Protecting children


IN MANY Maryland cities, the first baby of the new year often merits a few words in the local newspaper, a spot on the evening news. But this year, the infant who made headlines in Baltimore was its first homicide victim.

An emergency call brought police to the infant's Northwest Baltimore home: Child not breathing. Joshua Watson was 1 month old on the first day of the year, the day he died, beaten about the skull, neck and legs. Within a week of his birth, a physician reported to Baltimore social service workers that Joshua was sick, but no cause for his illness could be found. Within two days, the case was closed. Within 19 days, his parents were charged with his murder.

Joshua Watson is yet another of Baltimore's expendable children. That a child, a boy just barely here, should die so violently is shocking, but not necessarily surprising.

At last year's end, more than 10 percent of Baltimore's 278 homicide victims were children or teens.

Thirty-two, to be exact. Most -- ensnared in the drug trade, settling scores or being in the wrong place at the wrong time -- died from gunshot wounds. Many had been arrested repeatedly. Preventing those deaths would have required -- what? A less alluring drug trade, tougher gun laws, drug treatment on demand, a more holistic juvenile justice system?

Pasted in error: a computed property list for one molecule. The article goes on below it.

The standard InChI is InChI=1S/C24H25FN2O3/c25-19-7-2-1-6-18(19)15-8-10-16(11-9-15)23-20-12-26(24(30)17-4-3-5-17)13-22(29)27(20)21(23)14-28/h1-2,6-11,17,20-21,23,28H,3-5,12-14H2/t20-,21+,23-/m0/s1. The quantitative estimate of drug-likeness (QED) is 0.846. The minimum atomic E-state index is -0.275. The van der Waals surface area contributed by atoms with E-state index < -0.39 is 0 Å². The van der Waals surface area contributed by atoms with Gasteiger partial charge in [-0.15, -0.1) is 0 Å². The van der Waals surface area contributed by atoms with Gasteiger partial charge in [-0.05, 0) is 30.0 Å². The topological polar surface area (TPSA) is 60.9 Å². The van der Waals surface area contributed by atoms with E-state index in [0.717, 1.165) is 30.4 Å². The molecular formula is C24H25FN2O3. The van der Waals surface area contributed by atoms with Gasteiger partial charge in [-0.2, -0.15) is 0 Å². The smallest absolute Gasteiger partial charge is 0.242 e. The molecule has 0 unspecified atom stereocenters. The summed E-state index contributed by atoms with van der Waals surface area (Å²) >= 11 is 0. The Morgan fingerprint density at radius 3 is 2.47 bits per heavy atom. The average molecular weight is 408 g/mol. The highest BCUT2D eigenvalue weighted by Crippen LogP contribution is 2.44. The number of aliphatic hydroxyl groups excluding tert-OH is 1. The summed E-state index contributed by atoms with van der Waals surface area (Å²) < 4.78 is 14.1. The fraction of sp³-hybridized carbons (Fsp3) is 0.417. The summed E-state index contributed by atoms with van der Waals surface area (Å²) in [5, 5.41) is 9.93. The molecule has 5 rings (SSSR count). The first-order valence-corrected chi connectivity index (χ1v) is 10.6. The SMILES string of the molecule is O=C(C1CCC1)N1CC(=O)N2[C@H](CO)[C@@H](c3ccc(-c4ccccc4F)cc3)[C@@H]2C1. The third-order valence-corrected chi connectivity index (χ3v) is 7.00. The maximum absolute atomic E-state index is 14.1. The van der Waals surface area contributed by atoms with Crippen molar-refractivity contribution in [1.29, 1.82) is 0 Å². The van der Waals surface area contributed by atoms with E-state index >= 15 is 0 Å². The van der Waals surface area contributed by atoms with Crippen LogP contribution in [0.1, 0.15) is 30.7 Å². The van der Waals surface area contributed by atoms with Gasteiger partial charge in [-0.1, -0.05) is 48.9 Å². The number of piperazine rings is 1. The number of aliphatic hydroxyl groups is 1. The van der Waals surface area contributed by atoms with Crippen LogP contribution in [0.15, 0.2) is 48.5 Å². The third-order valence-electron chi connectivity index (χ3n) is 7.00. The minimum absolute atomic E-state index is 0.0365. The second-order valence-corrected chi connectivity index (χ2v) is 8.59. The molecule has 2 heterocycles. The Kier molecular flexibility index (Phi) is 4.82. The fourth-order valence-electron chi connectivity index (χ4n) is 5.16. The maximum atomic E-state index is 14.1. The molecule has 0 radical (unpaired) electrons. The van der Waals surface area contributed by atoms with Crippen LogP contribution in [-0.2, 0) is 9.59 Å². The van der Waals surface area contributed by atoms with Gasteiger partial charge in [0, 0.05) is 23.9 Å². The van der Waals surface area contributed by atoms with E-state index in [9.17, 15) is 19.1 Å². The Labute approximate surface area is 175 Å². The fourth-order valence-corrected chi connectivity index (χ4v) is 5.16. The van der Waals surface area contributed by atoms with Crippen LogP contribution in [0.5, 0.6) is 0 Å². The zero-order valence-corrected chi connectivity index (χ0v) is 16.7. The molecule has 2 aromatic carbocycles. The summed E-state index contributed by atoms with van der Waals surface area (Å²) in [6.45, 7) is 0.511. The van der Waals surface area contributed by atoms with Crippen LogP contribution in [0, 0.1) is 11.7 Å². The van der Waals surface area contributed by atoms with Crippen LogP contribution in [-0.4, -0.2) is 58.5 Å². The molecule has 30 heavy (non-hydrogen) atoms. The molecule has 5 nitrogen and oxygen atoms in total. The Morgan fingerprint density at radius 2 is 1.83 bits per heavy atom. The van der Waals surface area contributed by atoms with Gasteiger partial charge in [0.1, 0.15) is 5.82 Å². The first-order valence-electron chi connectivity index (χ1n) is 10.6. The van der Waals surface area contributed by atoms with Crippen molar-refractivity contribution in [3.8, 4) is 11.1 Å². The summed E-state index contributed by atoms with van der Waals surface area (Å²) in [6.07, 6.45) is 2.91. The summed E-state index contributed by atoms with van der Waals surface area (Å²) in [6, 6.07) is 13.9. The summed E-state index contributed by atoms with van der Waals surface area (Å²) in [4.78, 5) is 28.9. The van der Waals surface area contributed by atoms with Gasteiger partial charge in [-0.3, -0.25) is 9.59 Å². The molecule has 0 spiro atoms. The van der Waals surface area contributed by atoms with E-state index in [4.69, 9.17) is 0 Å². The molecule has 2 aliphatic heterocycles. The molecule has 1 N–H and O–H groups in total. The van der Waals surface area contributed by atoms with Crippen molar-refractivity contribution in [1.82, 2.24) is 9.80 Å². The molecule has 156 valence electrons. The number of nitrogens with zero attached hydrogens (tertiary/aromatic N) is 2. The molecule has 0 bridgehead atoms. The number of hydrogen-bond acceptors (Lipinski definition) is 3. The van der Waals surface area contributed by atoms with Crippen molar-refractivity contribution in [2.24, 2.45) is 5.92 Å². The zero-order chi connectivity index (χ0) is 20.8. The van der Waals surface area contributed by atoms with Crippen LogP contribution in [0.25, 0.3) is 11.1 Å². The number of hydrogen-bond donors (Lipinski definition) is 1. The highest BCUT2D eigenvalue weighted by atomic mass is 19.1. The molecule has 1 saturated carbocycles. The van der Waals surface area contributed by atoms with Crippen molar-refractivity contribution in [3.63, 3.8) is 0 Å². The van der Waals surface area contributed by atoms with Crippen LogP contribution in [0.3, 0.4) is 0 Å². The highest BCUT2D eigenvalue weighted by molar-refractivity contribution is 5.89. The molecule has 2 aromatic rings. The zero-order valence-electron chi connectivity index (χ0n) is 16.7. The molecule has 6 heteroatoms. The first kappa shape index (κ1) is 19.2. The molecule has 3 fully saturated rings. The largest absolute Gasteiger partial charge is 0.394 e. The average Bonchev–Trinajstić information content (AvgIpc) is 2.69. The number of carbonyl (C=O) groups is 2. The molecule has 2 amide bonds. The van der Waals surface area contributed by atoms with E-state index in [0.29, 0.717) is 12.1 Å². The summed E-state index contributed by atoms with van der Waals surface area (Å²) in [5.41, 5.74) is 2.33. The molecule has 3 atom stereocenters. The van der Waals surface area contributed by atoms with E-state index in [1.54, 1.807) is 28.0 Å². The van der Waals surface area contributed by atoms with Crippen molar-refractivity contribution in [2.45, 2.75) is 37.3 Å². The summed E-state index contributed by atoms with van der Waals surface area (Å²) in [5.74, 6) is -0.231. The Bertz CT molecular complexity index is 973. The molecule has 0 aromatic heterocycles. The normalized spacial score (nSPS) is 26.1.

But eight of the child homicides last year were attributed to abuse, four more than the previous year.

A city panel of physicians, child advocates and prosecutors has offered several recommendations to the city's child protective services agency to help children at risk of abuse. Only one has been implemented, although it is a critical one: Baltimore social workers are available 24/7 to respond to a complaint of suspected child abuse.

It's time the Baltimore Department of Social Services adopted the others:

Implement a multidisciplinary team review of child welfare cases in which a child has been removed from his or her parents' care (however temporarily) and is being returned home. The review should be comprehensive and weekly to ensure appropriate services accompany a child's return to a family and are being used.

Step up recruitment to increase the number of foster parents.

Conduct background checks and mental health screenings of guardians. The need for tougher screenings was tragically revealed with the 2002 murder of Ciara Jobes, a disabled Baltimore teenager whose mentally ill guardian beat her to death.

Baltimore has the grim distinction of caring for the largest number of Maryland children who have been abused or neglected by a family member; an estimated 7,000 are in the custody of the state. Some children are returned to their parents or family members, and some don't ever come to the attention of state officials again. But for the estimated 8 percent of children who do? Their families require greater scrutiny -- and help -- so that as a society we can say we did all that we could to protect children and their siblings. Children like Joshua Watson can't protect themselves.

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